Meetings often get a bad reputation; considered by many to be time-wasting and often unproductive, there are numerous memes, jokes and cartoons depicting the pointless ramble of the typical meeting, often summed up by the punchline “couldn’t this have been put in an email?”.
Many of us still haven’t quite got the art of the meeting right yet, especially as the number of meetings is increasing dramatically. Research from HBR shows meeting frequency and length have increased over the past 50 years, and you’ll now find executives spending an average of 23 hours a week in meetings – a massive increase from the 1960s, when the average weekly total was just 10 hours.
But we can’t blame the humble meeting for all this unproductive behaviour – it’s down to how we manage our meetings and how we organise successful meetings, which can be done in 6 simple steps: 1. Do you need a meeting? 2. Who should you invite? 3. The length of the meeting 4. Your meeting room requirements 5. how to incorporate global attendees and 6. The best meeting room solution.
Inviting the right people
Inviting the right people to the right meeting seems simple, but is often overlooked. Getting the right people in the room is the foundation for a successful and productive meeting.
As a side note, as well as deciding who to invite we also need to empower employees to decline meetings when it’s not necessary for them to attend. Our colleagues in Singapore lead by example: how to create great quality meetings.
We know it’s not rocket science, but there is a formula to inviting the right people to the right meeting. Who do you need versus who do you want, and what value will they offer to get your desired output?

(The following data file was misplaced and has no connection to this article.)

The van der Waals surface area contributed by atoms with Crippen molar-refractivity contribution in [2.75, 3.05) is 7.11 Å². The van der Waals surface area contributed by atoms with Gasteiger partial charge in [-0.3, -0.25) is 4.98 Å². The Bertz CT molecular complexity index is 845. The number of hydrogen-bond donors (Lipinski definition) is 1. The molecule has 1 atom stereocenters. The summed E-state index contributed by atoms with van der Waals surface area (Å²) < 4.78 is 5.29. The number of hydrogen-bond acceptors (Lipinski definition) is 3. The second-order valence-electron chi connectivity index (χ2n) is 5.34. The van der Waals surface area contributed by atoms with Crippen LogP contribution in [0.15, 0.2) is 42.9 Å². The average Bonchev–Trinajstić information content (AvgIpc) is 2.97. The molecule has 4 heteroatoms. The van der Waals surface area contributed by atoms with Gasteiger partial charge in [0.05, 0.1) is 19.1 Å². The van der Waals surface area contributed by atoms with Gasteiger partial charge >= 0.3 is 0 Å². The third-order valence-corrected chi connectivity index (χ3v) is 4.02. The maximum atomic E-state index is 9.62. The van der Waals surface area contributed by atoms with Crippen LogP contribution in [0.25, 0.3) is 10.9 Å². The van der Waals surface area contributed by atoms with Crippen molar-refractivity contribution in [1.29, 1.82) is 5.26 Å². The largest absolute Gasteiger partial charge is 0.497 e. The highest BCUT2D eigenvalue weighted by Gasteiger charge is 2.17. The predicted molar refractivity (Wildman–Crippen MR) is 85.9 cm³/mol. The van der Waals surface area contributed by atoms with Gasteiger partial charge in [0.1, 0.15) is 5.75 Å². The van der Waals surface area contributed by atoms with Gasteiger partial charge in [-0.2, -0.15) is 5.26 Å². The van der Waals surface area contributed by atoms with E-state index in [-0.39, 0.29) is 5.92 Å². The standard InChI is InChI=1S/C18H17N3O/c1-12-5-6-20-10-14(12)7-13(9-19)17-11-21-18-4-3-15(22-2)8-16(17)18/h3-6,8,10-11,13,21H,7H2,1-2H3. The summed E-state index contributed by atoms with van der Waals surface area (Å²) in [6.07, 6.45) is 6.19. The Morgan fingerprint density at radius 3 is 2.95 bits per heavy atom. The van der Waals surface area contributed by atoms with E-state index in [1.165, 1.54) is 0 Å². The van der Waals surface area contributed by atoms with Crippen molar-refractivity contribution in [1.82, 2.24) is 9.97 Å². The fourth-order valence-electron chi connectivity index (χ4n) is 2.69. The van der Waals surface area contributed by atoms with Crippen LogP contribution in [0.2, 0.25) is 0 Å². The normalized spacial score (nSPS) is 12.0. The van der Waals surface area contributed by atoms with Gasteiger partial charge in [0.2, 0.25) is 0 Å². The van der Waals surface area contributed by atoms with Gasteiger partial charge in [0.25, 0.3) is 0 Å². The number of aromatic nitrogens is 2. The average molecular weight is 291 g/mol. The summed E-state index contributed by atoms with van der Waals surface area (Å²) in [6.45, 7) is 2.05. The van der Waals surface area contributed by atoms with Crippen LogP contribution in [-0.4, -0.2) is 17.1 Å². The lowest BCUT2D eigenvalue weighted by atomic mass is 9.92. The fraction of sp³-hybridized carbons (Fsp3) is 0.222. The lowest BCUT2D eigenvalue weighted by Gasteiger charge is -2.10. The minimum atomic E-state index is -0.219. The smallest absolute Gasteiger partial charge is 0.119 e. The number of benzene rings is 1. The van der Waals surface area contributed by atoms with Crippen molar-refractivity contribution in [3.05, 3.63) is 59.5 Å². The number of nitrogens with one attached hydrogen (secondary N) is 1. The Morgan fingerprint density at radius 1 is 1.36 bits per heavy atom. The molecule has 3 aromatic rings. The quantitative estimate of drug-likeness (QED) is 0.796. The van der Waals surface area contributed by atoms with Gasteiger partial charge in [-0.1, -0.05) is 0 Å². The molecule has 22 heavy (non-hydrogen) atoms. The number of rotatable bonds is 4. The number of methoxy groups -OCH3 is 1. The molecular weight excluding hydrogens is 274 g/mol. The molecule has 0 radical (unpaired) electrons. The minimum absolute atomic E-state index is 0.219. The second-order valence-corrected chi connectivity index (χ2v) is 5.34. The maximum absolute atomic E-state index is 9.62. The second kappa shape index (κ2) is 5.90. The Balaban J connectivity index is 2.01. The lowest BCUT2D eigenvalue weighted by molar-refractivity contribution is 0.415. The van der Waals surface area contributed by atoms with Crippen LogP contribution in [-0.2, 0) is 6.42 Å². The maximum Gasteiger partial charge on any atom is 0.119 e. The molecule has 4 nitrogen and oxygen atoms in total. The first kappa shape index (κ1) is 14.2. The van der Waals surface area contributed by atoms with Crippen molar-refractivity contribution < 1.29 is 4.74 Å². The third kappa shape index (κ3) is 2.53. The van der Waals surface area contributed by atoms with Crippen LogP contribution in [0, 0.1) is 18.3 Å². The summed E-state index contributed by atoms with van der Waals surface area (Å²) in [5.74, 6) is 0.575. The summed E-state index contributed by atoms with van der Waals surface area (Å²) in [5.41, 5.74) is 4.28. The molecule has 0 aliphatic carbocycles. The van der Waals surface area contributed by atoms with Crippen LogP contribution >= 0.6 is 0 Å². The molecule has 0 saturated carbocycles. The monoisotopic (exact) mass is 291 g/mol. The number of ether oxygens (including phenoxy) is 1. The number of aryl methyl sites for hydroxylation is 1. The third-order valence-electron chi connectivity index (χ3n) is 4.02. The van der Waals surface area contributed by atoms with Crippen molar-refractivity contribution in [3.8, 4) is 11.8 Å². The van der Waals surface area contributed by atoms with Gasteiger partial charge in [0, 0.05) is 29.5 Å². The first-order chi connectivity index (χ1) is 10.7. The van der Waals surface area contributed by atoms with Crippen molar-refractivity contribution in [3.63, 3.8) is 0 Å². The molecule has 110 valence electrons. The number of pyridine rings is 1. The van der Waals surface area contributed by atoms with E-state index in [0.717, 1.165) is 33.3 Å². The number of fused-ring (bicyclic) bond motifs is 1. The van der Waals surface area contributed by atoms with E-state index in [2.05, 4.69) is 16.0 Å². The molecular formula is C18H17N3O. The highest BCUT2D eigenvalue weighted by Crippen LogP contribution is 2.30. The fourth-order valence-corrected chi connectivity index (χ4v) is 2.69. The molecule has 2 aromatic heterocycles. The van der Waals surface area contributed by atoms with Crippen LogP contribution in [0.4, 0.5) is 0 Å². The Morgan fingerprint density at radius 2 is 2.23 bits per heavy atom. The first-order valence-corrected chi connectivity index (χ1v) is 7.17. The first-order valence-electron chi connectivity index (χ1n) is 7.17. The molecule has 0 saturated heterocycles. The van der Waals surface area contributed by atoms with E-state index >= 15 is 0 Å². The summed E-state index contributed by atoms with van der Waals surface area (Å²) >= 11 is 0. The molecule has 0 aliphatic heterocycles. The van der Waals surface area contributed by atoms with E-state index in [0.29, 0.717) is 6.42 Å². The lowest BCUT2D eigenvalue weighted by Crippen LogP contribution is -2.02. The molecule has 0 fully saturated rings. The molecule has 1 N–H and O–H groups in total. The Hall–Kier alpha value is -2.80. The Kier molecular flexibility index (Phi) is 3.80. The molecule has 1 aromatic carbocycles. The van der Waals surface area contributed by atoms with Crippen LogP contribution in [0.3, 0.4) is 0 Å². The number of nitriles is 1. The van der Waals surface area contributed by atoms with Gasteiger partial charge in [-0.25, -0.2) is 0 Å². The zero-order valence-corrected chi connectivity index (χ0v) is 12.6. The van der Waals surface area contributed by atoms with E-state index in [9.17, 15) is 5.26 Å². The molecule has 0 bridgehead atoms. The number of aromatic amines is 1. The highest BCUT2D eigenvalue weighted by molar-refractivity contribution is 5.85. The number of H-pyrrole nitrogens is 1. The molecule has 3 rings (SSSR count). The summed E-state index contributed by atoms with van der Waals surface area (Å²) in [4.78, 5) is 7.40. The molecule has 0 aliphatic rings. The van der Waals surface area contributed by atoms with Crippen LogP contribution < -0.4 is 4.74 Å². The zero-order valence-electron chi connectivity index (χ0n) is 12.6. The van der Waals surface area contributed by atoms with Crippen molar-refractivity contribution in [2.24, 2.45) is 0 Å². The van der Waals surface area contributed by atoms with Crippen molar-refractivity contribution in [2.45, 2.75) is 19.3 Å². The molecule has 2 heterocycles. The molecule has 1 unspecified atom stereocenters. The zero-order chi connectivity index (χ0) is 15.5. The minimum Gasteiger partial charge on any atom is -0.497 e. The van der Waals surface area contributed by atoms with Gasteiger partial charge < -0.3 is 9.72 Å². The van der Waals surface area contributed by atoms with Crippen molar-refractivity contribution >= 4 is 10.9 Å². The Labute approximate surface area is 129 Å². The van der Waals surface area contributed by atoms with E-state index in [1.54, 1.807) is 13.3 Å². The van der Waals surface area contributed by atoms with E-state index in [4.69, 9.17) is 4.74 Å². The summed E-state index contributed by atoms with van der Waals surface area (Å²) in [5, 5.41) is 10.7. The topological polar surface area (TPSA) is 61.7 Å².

need v want + value = output
Who do you need in a meeting?
Need: “Require (something) because it is essential or very important rather than just desirable.” – Oxford Dictionary
Who do you need in your meeting to make it a productive? Consider who is relevant to the discussions you’ll be having, and whether they’ll have important contributions to make to your discourse. Of course, you’ll want to invite everyone that’s essential to the meeting, but be careful of going overboard and sending invites just for the sake of it – especially to senior management.
Who do you want in meeting?
Want: “Have a desire to possess or do (something); wish for.” – Oxford Dictionary
You may want them at your meeting, but are they vital to the success of your output? These people can be invited as optional, but they still need to offer help and relevancy to your set agenda. If it’s a creative meeting or brainstorm, perhaps you’ll want to invite some of the brighter sparks and those known for their innovative ideas.
What value will those individuals offer?
Value: “The regard that something is held to deserve; the importance, worth, or usefulness of something.” – Oxford Dictionary
How much value are the individuals going to bring to the desired output? Are they able to contribute, offer value and insight? The aim is to have a table of employees who are all willing and able to bring something to the fold – we don’t want any shrinking violets or attendees who can’t provide anything useful.
It isn’t always easy to decipher who can bring value and who can’t, so consider a brief, informal discussion with potential attendees, to see just how much they’re able to bring to the meeting room table.
What is the desired output for your meeting?
Desire: “The amount of something produced by a person, machine, or industry.” – Oxford Dictionary
The people in your meeting need to be able to help decide, contribute to the output on the solution or approve the decision. Obviously, the desired output may vary, but ultimately the goal is always the same – to achieve something.
Think about who you need to reach that achievement: it might be decision makers or senior members of staff, innovators or technical team members. If you have a clear goal, you should be able to figure out all the finer details of your meeting, including your list of attendees.
If you follow these steps, it should be straightforward to create the perfect list of attendees, and from there, you’ll be well on your way to a productive meeting (one that nobody will moan about!). If in doubt, always keep the goal of your meeting in mind; you can hardly go wrong if you’re remembering to always find the path to meeting it.